There was an understanding that homework and chores were first, then he could study Judo, Kung-fu, and magic. Never in their wildest imaginings would they think that an amateur magician would kidnap their son and take him away to the mainland. Kainoaʻs connections came up empty, Māliaʻs aunties on Molokai couldnʻt pinpoint Makoaʻs location because something or someone put up a magic wall. Thanks to shows like Americaʻs Most Wanted, Makoa and the magician were seen together in a Bakersfield's restaurant by two off duty sheriffs. The magician, Henry Ballard, was arrested on the spot. Family services took in Makoa and finally got him home to Hawaii. The Harrisʻ were back together again as one happy family. Kainoaʻs connections provided him with the location where Henry Ballard was going to do time. Simultaneously, Māliaʻs aunties had already sent out the curse. Unknown to Kainoa and Mālia, Henry Ballard had already expected to die in some heinous way. He was prepared, at the moment when his life left his body, he would transfer it somewhere else. 

Makoa lives in the house he grew up in since he was a boy. With his parents gone, his motherʻs aunts became his live-in caretakers. Kainoa and Mālia left their son a large endowment, to be overseen only by the two women. As of late, the two aunties have reported seeing a shadow that follows Makoa or tries to step into Makoa. "It is disconcerting because it happens at the most unexpected times," the aunty shared with me over the phone. "Would you come and talk with Makoa? Iʻm not sure what weʻre expecting to find out."

"Iʻm not sure what to say, Iʻm honored that you would ask since you are two people that I hold in high regard," I answered.

"No, make laʻdat you," she tsked over the phone. 


The old Harris home is like an oasis in time, a time that logically no longer exists. Yet, here it is in the middle of the Kahala neighborhood. It is reminiscent of the old-style homes of Kauikeauoli or Kaʻiulani. Niu, Hala, and kukui abound, as to do halapēpe and hao. Fragrant puakenikeni is the first fragrance to greet you; once you step onto the property, you are then wafted by the scent of plumeria. The women, the aunties, come out to extend their aloha as they greet me with a welcome chant. In return, I offer a chant of appreciation and humble thanks; I bring a lei woven from flowers, which I collected in my yard. In exchange, they offer me a lei of their own making from plants and ferns in their yard. After honi and pūliki, I cannot help but tell them, "You probably donʻt remember, but you guys cut my hair a few times whenever I came to Molokai. Kanani Brighter recommended you."

"Of course we remember," they smiled. "Kanani always spoke fondly of you."

They took me into the house, which led out to the back veranda where Makoa sat in a swing chair. They had me sit across from him where they made the introduction. "Bebe, this is our very good friend, heʻs just here to talk and get to know you. Is that okay, hun?"

Going from vapid to coherent, Makoa blinked twice and then regarded my presence with a nod. The two women went into the house and came back with a loaf of sweet bread, sliced deer meat, and sun-made tea. Makoa broke off a piece of the bread and ate it slowly while gazing out at the ocean. "Makoa, how are you feeling today? Your aunties thought that I should come to talk to you?"

"Yesterday was long ago, Chinese rings make sounds youʻd know, like prison chains the sound they make, like praying the Lord your soul to take," he spoke slowly.

"I see," I replied and put my hands together on my lap.

"The lord his soul he cannot take, for in the darkness he hides in its wake, in my form he tries to live, my soul to him, he wants me to give," Makoa looks at me not as the boy as he does with everyone else, but like the man.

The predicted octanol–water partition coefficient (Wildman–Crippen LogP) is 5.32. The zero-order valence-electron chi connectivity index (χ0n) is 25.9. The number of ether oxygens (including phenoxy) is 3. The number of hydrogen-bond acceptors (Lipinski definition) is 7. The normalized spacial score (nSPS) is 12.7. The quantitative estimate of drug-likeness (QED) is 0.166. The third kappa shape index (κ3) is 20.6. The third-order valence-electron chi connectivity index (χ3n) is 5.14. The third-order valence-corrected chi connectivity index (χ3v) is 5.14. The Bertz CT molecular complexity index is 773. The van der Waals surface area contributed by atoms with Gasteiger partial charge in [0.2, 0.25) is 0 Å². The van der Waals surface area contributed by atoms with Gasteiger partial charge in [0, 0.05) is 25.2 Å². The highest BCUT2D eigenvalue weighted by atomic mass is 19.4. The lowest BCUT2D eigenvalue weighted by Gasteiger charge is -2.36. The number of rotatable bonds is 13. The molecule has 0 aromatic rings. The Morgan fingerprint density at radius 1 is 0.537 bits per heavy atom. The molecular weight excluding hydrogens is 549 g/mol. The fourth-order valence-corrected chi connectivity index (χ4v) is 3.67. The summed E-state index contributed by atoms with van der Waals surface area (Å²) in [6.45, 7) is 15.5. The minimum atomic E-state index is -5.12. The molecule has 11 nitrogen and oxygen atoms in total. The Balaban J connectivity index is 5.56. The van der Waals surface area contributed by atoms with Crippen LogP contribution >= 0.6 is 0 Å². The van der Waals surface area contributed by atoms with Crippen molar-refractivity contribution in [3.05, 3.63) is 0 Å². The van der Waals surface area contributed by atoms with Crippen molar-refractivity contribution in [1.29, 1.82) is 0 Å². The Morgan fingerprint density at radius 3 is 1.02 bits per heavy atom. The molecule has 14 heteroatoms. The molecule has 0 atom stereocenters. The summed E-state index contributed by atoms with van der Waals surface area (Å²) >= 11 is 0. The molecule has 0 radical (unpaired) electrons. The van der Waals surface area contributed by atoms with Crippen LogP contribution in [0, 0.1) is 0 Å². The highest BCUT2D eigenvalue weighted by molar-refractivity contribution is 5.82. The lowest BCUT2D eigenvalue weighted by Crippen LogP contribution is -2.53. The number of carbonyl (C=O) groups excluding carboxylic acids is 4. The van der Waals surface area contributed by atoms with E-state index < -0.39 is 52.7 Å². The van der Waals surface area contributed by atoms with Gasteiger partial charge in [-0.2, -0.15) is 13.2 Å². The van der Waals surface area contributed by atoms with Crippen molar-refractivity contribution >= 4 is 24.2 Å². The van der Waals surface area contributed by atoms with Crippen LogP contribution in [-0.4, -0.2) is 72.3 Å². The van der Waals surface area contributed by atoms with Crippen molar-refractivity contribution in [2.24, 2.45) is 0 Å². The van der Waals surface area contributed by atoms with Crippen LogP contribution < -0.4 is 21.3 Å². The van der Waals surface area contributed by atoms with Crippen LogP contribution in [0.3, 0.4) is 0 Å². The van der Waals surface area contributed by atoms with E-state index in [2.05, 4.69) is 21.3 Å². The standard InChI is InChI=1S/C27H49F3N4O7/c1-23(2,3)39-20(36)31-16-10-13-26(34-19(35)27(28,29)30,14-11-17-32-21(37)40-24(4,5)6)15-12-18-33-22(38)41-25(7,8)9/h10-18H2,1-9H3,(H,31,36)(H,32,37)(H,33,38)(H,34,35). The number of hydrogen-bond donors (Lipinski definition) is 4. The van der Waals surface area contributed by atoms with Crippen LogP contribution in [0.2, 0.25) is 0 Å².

"He?" I ask. "As in Henry Ballard?"

Makoa stiffens up, and the hairs on his arms stand straight up. "He whose name should not be spoken, he whose demon should not be awoken. Yet, here he dwells, so close so near, his foul breath upon my ear. Whispering atrocities like recipes, horrendous philosophies, like blood chocolate amenities."

"What did he do, Makoa? What happened back then?"

"A pen if you please," his arm shot out to me and then to his grand aunties. "A pen if you will, to amend this disease, a paper to fill, a pen if you please!"

One aunty removed a post-it note from her purse and the other a pen from hers. Handing it to Makoa, he snatched it from them and scribbled down a short word. "#metoo."

"Fuck," I closed my eyes and put my head down. I looked up at the two women and asked them to follow me into the kitchen. "Iʻm sorry to swear but heʻll always be this way, right? Speaking in poetic rhymes?" 

"Yes," they nodded.

"That, we canʻt do anything about, thatʻs therapy. We leave that up to the professionals, but that fucking Henry Ballard is still around thirty-one years later trying to possess Makoa. That, we can do something about, do you agree?" Without hesitation, they consented that we would get rid of the energy known as Henry Ballard once and for all. 



At this point, I cannot give you the details of the ceremony we offered to cleanse Makoa of Henry Ballardʻs shadow. I fear that someone will foolishly try to duplicate it on their own. What I can tell you is that it involved allowing the spirits of Kainoa and Mālia Harris to return and exact their revenge on the evil magician who managed to fool them into thinking that he had their sonʻs best interest at heart. Even in their unearthly form, to be torn asunder is a horrific sight to see. The screams ring in your ears and mind long after the deed is done. That sort of thing stays with you, like the decadent taste of onions from a good lamb chop dinner, except the taste eventually becomes rotten. 

Today, Makoa lives as everyday life as he is able. He still speaks in poetic rhyme, but none of it refers to his traumatic time in nineteen-eighty nine. It is very relative to what is happening around him; his aunties tell me that he gives them a strange look as if something is wrong with them when they reply to him in poetic rhyme.


With the spirit of the wicked magician long gone, the boy sits on his throne, watching over the domain left to him by his parents, the King and Queen. His venerable aunts assist him with the daily affairs of the kingdom. Often, while gazing out at the ocean, the boy remembers the kind wizard who came to cure him of his ills, not realizing that it was he, the boy who cured the wizard of his disdain for the disparities of human nature. They all lived happily ever after.

                                                                            Pipi holo ka ao


  1., Lopaka, this piece was different than your others, and felt deeper... the #metoo hash seemed to go somewhere that was more mysterious...

    1. Mahalo Fred, this story draws from a few real life experiences.